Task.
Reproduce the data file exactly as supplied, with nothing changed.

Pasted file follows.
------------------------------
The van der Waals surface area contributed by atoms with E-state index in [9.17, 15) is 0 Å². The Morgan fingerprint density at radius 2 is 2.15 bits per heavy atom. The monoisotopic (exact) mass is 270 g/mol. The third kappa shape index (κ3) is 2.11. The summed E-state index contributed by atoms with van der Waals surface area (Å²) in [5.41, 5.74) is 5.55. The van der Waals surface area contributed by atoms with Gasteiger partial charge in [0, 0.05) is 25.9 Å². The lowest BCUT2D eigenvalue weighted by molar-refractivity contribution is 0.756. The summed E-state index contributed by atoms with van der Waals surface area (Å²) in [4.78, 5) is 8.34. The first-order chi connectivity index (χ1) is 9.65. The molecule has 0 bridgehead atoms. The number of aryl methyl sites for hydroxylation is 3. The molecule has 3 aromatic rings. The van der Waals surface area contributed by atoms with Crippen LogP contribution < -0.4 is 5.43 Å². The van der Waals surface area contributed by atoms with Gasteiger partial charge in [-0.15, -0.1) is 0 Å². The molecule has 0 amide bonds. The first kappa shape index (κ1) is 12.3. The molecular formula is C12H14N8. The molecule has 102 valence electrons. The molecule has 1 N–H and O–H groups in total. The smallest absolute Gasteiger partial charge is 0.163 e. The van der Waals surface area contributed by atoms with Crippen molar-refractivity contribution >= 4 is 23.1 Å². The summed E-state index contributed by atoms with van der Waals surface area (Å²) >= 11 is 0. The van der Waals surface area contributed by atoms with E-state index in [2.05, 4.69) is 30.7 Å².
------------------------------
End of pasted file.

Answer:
The van der Waals surface area contributed by atoms with E-state index in [9.17, 15) is 0 Å². The Morgan fingerprint density at radius 2 is 2.15 bits per heavy atom. The monoisotopic (exact) mass is 270 g/mol. The third kappa shape index (κ3) is 2.11. The summed E-state index contributed by atoms with van der Waals surface area (Å²) in [5.41, 5.74) is 5.55. The van der Waals surface area contributed by atoms with Gasteiger partial charge in [0, 0.05) is 25.9 Å². The lowest BCUT2D eigenvalue weighted by molar-refractivity contribution is 0.756. The summed E-state index contributed by atoms with van der Waals surface area (Å²) in [4.78, 5) is 8.34. The first-order chi connectivity index (χ1) is 9.65. The molecule has 0 bridgehead atoms. The number of aryl methyl sites for hydroxylation is 3. The molecule has 3 aromatic rings. The van der Waals surface area contributed by atoms with Crippen LogP contribution < -0.4 is 5.43 Å². The van der Waals surface area contributed by atoms with Gasteiger partial charge in [-0.15, -0.1) is 0 Å². The molecule has 0 amide bonds. The first kappa shape index (κ1) is 12.3. The molecular formula is C12H14N8. The molecule has 102 valence electrons. The molecule has 1 N–H and O–H groups in total. The smallest absolute Gasteiger partial charge is 0.163 e. The van der Waals surface area contributed by atoms with Crippen molar-refractivity contribution >= 4 is 23.1 Å². The summed E-state index contributed by atoms with van der Waals surface area (Å²) >= 11 is 0. The van der Waals surface area contributed by atoms with E-state index in [2.05, 4.69) is 30.7 Å².